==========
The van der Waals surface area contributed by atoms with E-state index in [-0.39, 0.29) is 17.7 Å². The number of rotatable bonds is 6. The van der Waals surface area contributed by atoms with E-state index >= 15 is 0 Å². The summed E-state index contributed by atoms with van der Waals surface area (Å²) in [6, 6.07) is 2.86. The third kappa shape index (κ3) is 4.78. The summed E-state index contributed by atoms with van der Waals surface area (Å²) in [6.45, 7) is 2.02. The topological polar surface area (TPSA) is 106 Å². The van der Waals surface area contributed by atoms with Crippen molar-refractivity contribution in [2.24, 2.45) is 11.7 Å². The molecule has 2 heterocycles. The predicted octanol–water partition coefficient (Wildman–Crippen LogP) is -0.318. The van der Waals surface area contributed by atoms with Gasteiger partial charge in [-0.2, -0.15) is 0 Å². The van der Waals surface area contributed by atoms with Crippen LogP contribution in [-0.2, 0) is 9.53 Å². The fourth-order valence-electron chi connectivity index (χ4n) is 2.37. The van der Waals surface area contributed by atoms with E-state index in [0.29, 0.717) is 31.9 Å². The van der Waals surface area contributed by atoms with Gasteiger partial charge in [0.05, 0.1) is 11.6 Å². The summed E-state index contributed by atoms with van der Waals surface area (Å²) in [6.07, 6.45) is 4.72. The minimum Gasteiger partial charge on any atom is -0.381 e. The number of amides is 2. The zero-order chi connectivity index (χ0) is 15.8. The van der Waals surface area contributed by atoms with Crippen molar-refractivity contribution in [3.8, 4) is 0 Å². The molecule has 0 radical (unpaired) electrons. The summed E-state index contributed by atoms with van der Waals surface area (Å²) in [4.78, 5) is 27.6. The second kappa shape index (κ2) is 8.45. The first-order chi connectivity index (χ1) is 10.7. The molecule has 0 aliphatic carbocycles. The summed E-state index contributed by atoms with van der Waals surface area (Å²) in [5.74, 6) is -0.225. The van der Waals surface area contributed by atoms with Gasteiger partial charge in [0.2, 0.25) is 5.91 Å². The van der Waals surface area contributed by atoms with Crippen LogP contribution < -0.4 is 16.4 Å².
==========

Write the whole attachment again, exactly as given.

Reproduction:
The van der Waals surface area contributed by atoms with E-state index in [-0.39, 0.29) is 17.7 Å². The number of rotatable bonds is 6. The van der Waals surface area contributed by atoms with E-state index >= 15 is 0 Å². The summed E-state index contributed by atoms with van der Waals surface area (Å²) in [6, 6.07) is 2.86. The third kappa shape index (κ3) is 4.78. The summed E-state index contributed by atoms with van der Waals surface area (Å²) in [6.45, 7) is 2.02. The topological polar surface area (TPSA) is 106 Å². The van der Waals surface area contributed by atoms with Crippen molar-refractivity contribution in [2.24, 2.45) is 11.7 Å². The molecule has 2 heterocycles. The predicted octanol–water partition coefficient (Wildman–Crippen LogP) is -0.318. The van der Waals surface area contributed by atoms with Gasteiger partial charge in [-0.2, -0.15) is 0 Å². The van der Waals surface area contributed by atoms with Crippen LogP contribution in [-0.2, 0) is 9.53 Å². The fourth-order valence-electron chi connectivity index (χ4n) is 2.37. The van der Waals surface area contributed by atoms with E-state index in [0.29, 0.717) is 31.9 Å². The van der Waals surface area contributed by atoms with Gasteiger partial charge in [0.05, 0.1) is 11.6 Å². The summed E-state index contributed by atoms with van der Waals surface area (Å²) in [6.07, 6.45) is 4.72. The minimum Gasteiger partial charge on any atom is -0.381 e. The number of amides is 2. The zero-order chi connectivity index (χ0) is 15.8. The van der Waals surface area contributed by atoms with Crippen molar-refractivity contribution in [3.8, 4) is 0 Å². The molecule has 0 radical (unpaired) electrons. The summed E-state index contributed by atoms with van der Waals surface area (Å²) in [4.78, 5) is 27.6. The second kappa shape index (κ2) is 8.45. The first-order chi connectivity index (χ1) is 10.7. The molecule has 0 aliphatic carbocycles. The summed E-state index contributed by atoms with van der Waals surface area (Å²) in [5.74, 6) is -0.225. The van der Waals surface area contributed by atoms with Gasteiger partial charge in [0.2, 0.25) is 5.91 Å². The van der Waals surface area contributed by atoms with Crippen LogP contribution < -0.4 is 16.4 Å².